Wednesday, March 07, 2012

Peter Klein Doesn't Grasp the History of Science

Klein is trying to knock Krugman by rejecting the idea that we can have a science of higher-level phenomena before understanding the lower levels that make the higher level up:

"Methodological individualists don’t deny that there are interesting macro-level regularities that should be recorded and studied, only that claims about them don’t reach the status of science until we understand the underlying causal mechanisms."

And that denial is nonsense. Kepler certainly was doing science, and good science, when he developed his laws of planetary motion, without having any idea what underlay those laws. And so was Newton, when he developed his law of universal gravitation, without the least notion of what underlying casual mechanisms were behind this regularity -- something he freely admitted himself. And both physics and chemistry would have been stopped in their tracks by trying to be Kleinian "sciences": they progressed for centuries before it was even clear that atoms existed.

Peter has to go so far as to claim that Darwin's theory of evolution, generally acknowledged as one of the greatest scientific accomplishments ever, was not a scientific theory at all!

Well, when you try to spit into the headwind of the obvious (which is that you can have perfectly sound, completely scientific macro theories way, way before you know any microfoundations whatsoever), it will tend to come back at you!

To Klein's credit, when someone in the comments noted similar things to what I point out here, Peter backed off. But not far enough to admit the truth, which is that Krugman was right in the first place, and did not deserve Peter's "ugh" or accusation of "scientism."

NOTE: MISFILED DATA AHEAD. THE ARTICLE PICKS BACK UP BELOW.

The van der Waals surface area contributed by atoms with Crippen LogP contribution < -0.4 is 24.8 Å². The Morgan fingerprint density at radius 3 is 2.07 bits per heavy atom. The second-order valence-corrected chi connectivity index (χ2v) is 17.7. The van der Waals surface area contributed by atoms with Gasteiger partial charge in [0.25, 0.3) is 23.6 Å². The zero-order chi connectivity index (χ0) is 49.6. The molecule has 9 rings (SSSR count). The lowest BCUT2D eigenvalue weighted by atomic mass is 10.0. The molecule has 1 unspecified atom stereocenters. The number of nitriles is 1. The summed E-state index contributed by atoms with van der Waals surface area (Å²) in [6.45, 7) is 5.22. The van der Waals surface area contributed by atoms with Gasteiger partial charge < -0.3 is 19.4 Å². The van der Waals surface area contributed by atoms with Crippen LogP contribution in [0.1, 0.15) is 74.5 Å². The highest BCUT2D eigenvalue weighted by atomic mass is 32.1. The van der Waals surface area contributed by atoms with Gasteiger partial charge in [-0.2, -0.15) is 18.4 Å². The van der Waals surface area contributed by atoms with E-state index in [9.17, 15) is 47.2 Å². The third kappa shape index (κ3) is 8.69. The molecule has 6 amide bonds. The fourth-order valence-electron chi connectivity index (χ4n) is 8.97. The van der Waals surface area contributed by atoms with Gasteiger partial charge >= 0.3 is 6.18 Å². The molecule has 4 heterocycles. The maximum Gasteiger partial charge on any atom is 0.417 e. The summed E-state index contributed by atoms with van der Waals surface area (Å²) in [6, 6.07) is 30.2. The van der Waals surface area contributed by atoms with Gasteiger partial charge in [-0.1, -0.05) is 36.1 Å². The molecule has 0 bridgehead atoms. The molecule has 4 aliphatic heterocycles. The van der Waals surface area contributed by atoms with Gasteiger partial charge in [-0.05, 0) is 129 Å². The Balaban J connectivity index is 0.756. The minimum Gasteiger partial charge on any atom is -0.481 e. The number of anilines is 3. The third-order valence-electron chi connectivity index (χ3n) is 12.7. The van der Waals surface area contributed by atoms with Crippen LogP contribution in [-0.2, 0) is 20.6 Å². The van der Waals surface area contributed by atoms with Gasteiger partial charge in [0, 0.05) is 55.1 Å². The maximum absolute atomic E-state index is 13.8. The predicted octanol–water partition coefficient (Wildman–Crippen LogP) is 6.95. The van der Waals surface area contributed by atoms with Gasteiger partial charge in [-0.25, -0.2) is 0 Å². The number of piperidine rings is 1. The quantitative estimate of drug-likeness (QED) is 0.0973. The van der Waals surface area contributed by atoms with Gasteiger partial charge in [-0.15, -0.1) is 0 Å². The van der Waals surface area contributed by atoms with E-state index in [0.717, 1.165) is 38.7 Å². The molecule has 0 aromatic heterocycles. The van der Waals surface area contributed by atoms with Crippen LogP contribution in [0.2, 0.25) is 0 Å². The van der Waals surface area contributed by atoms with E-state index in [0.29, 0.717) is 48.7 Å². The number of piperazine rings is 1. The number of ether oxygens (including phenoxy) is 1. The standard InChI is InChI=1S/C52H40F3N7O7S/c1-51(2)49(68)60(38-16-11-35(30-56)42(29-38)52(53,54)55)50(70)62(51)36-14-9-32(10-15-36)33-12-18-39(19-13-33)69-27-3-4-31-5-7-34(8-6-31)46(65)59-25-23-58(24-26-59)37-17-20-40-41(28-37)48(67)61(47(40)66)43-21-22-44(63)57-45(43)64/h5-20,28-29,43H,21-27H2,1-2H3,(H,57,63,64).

1. I imagine Klein will retract his post to applying primarily to Social Science.

    Of course one wonders why he didn't bother to make that clear in his blog post.

    1. That is what he has done. But earlier he specifically claimed just the opposite.

      And, I think it is just as false for social science as it is for physical science.

  2. I really think Gene's right here although I see a clear case for methodological dualism. I just think that this is only a matter of the impossibility of performing controlled experiments anywhere near the degree as it is possible in natural sciences.

    Yet in regard to the relationship between micro and macro I do think they are perfectly analog. In both cases I’d argue that only having macro theories without understanding the micro world brings a certain amount of uncertainty into the viability of the macro theory. You never know if there are variables that under certain circumstances change and maybe wreck your whole macro theory. Those variables might just be triggered through the very intervention that was designed according to a (maybe wrong or incomplete) macro theory.

  3. Great post. I take a strange pleasure in seeing the usual suspects trot out their references to the physical sciences, not necessarily grasping what that might entail.

    On evolution, I would note that Darwin and Wallace managed to establish a pretty solid account of things despite their ignorance of genetics. (Google "pangenesis" kids!)

    Actually, on the subject of genetics, Mendel managed pretty handily even though he knew nothing about DNA...


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Pearce: British Journal for the History of Philosophy Deneen: The American Conservative Chao-Reiss: Computing Reviews